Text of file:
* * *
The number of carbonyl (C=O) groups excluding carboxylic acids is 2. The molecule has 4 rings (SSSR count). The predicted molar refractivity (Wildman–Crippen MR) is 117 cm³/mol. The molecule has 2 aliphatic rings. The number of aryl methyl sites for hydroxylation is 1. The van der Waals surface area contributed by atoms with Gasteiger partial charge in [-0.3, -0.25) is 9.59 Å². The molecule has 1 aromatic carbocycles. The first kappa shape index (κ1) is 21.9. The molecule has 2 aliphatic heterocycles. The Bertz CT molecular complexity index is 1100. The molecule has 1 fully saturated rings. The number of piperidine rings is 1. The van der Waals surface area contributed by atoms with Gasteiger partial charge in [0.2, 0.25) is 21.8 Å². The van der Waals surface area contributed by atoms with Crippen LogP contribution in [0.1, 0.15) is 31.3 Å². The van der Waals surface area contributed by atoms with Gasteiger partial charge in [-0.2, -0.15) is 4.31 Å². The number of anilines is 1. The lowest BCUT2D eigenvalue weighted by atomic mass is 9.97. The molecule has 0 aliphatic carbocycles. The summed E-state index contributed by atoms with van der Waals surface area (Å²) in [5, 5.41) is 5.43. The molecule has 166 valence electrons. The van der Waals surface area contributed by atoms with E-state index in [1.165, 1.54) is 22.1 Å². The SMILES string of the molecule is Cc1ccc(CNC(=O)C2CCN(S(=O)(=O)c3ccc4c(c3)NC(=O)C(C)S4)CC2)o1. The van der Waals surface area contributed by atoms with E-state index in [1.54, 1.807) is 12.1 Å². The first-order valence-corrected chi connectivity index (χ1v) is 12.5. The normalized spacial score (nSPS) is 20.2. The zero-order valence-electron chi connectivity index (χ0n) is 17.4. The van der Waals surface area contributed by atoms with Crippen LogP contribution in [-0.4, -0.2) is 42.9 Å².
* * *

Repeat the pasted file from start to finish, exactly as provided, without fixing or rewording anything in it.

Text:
The number of carbonyl (C=O) groups excluding carboxylic acids is 2. The molecule has 4 rings (SSSR count). The predicted molar refractivity (Wildman–Crippen MR) is 117 cm³/mol. The molecule has 2 aliphatic rings. The number of aryl methyl sites for hydroxylation is 1. The van der Waals surface area contributed by atoms with Gasteiger partial charge in [-0.3, -0.25) is 9.59 Å². The molecule has 1 aromatic carbocycles. The first kappa shape index (κ1) is 21.9. The molecule has 2 aliphatic heterocycles. The Bertz CT molecular complexity index is 1100. The molecule has 1 fully saturated rings. The number of piperidine rings is 1. The van der Waals surface area contributed by atoms with Gasteiger partial charge in [0.2, 0.25) is 21.8 Å². The van der Waals surface area contributed by atoms with Crippen LogP contribution in [0.1, 0.15) is 31.3 Å². The van der Waals surface area contributed by atoms with Gasteiger partial charge in [-0.2, -0.15) is 4.31 Å². The number of anilines is 1. The lowest BCUT2D eigenvalue weighted by atomic mass is 9.97. The molecule has 0 aliphatic carbocycles. The summed E-state index contributed by atoms with van der Waals surface area (Å²) in [5, 5.41) is 5.43. The molecule has 166 valence electrons. The van der Waals surface area contributed by atoms with E-state index in [1.165, 1.54) is 22.1 Å². The SMILES string of the molecule is Cc1ccc(CNC(=O)C2CCN(S(=O)(=O)c3ccc4c(c3)NC(=O)C(C)S4)CC2)o1. The van der Waals surface area contributed by atoms with E-state index in [1.54, 1.807) is 12.1 Å². The first-order valence-corrected chi connectivity index (χ1v) is 12.5. The normalized spacial score (nSPS) is 20.2. The zero-order valence-electron chi connectivity index (χ0n) is 17.4. The van der Waals surface area contributed by atoms with Crippen LogP contribution in [-0.4, -0.2) is 42.9 Å².